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Certiorari (drunken driving). Before Judge Shaw. Fulton Superior Court. March 26, 1954.
A conviction for the violation of Code 68-307, penalizing the operation of a motor vehicle while under the influence of intoxicants, is unauthorized where there is no evidence that the defendant was intoxicated while driving the automobile, and it appears that, after he collided with the fender of a parked car, he parked his own vehicle and left the scene for a period of some 15 or 20 minutes; that, at the time he left he did not appear to be intoxicated, but when he returned he was under the influence of liquor. Nor does the defendant's admission that he had two bottles of beer tend to establish the fact that he was driving under the influence of intoxicants when it does not appear whether the defendant drank the beer before or after he parked and left his automobile.
John A. Waters was convicted in the Criminal Court of Fulton County on an accusation charging him with operating an automobile on a public highway while under the influence of intoxicating liquor. The case was carried by writ of certiorari to the Superior Court of Fulton County, and the petition for certiorari denied. This judgment is assigned as error.
The only eyewitness to the occurrence testified for the State that he saw the defendant drive his car through a narrow place in the street and hit the fender of a car belonging to Sam Lowe; that he then observed the defendant park his car and get out, and that at that time he did not stagger and did not appear to be drunk; that the defendant walked down the street and was gone about 15 or 20 minutes and then returned. The owner of the automobile and two police officers testified that, when they talked with the defendant about 15 or 20 minutes after the collision, he appeared to be intoxicated and to have the smell of alcohol on his breath. One of the witnesses testified that the defendant stated at the police court that he had had two bottles of beer, but did not say at what time he had had the beer, and the witness did not know whether he meant he had drunk it before the collision, or after the collision and before he returned to the scene. Thus, the admission of the defendant that he had had two bottles of beer in no sense constituted a confession that he was driving the automobile while under the influence of intoxicants, and did not even constitute an admission that he had drunk the beer while he was driving the automobile and before the collision occurred. The only eyewitness testified that at that time the defendant did not appear to him to be under the influence of intoxicants. That the defendant was intoxicated some 15 or 20 minutes after he left the car and had the odor of alcohol on his breath at that time, is a circumstance to be considered in the case, but it does not, when considered in connection with the testimony of the eyewitness at the scene and the absence of any evidence negativing the possibility of his having drunk the liquor during the time he was absent from the car, exclude every reasonable hypothesis save that of the guilt of the accused. There is no evidence whatever that the defendant was seen driving the automobile while under the influence of intoxicants, and this is the gravamen of the charge. Accordingly, the conviction was unauthorized. See, in this connection, Davenport v. State, 81 Ga. App. 787 (60 S. E. 2d 190).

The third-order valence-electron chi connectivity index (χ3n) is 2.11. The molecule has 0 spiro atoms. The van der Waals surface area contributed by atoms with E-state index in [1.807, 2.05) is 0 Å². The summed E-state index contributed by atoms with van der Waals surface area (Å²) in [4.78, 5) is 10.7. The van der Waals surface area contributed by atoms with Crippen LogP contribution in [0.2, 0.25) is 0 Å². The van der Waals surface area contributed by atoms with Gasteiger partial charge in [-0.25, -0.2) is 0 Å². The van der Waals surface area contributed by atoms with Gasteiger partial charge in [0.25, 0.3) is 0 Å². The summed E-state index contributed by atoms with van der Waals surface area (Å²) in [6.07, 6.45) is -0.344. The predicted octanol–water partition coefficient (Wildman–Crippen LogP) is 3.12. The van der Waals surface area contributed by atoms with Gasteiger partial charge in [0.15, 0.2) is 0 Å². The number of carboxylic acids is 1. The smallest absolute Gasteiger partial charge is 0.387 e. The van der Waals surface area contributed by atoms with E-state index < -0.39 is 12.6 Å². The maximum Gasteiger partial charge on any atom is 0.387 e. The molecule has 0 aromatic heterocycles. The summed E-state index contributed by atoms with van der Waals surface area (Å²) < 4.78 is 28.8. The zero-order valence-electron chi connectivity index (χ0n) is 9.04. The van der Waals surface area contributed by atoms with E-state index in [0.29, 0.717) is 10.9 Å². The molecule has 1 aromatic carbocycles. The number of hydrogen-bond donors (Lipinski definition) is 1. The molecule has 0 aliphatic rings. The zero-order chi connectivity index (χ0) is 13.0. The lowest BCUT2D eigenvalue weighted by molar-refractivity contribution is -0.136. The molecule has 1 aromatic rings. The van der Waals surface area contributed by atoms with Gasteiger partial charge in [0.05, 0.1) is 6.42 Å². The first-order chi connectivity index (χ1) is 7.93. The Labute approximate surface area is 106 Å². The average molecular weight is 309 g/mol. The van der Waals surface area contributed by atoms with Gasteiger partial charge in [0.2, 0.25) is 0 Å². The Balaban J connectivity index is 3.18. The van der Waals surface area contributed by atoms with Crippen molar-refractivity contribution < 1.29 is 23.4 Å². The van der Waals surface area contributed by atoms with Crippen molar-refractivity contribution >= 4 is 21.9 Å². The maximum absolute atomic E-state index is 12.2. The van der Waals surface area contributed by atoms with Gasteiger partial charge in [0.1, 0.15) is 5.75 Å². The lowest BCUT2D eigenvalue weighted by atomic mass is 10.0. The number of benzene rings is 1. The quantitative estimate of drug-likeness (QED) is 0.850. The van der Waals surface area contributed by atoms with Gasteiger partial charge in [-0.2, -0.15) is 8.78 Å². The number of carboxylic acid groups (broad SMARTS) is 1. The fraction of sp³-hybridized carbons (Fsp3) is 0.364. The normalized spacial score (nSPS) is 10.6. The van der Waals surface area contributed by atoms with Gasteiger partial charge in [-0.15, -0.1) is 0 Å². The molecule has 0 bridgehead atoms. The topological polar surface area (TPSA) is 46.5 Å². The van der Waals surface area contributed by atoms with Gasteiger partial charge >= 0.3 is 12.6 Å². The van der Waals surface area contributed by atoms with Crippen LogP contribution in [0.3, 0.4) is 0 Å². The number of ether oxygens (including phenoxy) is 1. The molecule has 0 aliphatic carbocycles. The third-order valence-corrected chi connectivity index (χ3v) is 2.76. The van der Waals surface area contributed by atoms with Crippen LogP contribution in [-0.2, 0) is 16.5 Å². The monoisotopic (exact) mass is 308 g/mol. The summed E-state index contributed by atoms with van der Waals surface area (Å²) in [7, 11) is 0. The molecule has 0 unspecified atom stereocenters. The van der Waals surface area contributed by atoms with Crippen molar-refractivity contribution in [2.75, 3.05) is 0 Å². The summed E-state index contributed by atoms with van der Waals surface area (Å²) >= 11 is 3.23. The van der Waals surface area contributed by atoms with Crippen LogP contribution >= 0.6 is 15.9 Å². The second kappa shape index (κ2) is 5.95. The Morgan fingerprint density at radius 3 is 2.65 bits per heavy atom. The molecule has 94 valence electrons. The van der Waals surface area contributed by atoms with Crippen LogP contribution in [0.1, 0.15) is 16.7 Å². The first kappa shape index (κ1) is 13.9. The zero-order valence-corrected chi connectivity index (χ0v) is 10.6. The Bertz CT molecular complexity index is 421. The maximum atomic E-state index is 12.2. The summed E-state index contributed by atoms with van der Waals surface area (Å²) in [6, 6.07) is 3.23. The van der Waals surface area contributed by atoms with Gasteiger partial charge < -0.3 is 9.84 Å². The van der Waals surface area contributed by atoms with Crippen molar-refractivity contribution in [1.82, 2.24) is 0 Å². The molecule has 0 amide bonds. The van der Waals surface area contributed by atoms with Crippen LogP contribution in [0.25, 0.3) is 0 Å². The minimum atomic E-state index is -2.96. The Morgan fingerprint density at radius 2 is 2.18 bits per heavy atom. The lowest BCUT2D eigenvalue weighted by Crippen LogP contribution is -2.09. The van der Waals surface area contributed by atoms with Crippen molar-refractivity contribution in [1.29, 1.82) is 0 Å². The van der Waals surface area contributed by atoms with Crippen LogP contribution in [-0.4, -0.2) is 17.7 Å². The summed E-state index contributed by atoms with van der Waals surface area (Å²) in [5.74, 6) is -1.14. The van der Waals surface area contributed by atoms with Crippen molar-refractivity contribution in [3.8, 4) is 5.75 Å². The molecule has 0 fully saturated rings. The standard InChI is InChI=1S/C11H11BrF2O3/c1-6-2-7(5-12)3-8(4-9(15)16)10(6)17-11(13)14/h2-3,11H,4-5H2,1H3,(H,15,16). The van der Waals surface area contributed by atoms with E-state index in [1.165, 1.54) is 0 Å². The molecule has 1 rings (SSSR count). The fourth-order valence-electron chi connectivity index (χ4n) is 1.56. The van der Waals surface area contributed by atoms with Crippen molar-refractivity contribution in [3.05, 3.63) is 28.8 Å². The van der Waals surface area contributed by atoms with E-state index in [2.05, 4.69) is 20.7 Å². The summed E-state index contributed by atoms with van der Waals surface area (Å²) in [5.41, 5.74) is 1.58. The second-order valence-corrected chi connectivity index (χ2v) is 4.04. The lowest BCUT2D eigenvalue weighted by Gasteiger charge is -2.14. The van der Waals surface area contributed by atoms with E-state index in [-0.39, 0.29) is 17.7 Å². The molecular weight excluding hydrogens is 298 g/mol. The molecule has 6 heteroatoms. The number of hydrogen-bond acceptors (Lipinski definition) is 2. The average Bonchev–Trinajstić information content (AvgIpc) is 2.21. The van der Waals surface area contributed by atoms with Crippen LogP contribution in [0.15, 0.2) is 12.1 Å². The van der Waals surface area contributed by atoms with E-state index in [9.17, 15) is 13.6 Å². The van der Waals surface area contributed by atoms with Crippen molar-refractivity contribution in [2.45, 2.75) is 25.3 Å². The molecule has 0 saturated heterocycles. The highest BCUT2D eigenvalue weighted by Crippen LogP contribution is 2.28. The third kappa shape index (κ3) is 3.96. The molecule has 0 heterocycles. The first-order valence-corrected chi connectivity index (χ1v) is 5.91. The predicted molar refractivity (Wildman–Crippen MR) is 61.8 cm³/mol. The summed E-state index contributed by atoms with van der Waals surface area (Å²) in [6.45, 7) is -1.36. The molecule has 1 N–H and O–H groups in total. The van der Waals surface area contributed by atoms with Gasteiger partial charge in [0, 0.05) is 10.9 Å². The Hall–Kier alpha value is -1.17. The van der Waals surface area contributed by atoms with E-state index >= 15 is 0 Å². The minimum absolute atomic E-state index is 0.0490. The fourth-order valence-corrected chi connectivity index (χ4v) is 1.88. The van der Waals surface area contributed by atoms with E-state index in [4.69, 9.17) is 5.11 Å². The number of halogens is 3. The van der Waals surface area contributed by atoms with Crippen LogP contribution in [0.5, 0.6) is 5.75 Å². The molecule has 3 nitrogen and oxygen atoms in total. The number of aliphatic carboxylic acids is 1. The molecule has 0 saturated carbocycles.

The judge of the superior court erred in denying the petition for certiorari.
Judgment reversed. Gardner, P. J., and Carlisle, J., concur.
Paul Webb, Solicitor-General, John I. Kelley, Solicitor, Robert O'Neal, Charlie O. Murphy, contra.
Ballard, Owens & Epstein, Clyde W. Henley, for plaintiff in error.
Saturday May 23 03:53 EDT

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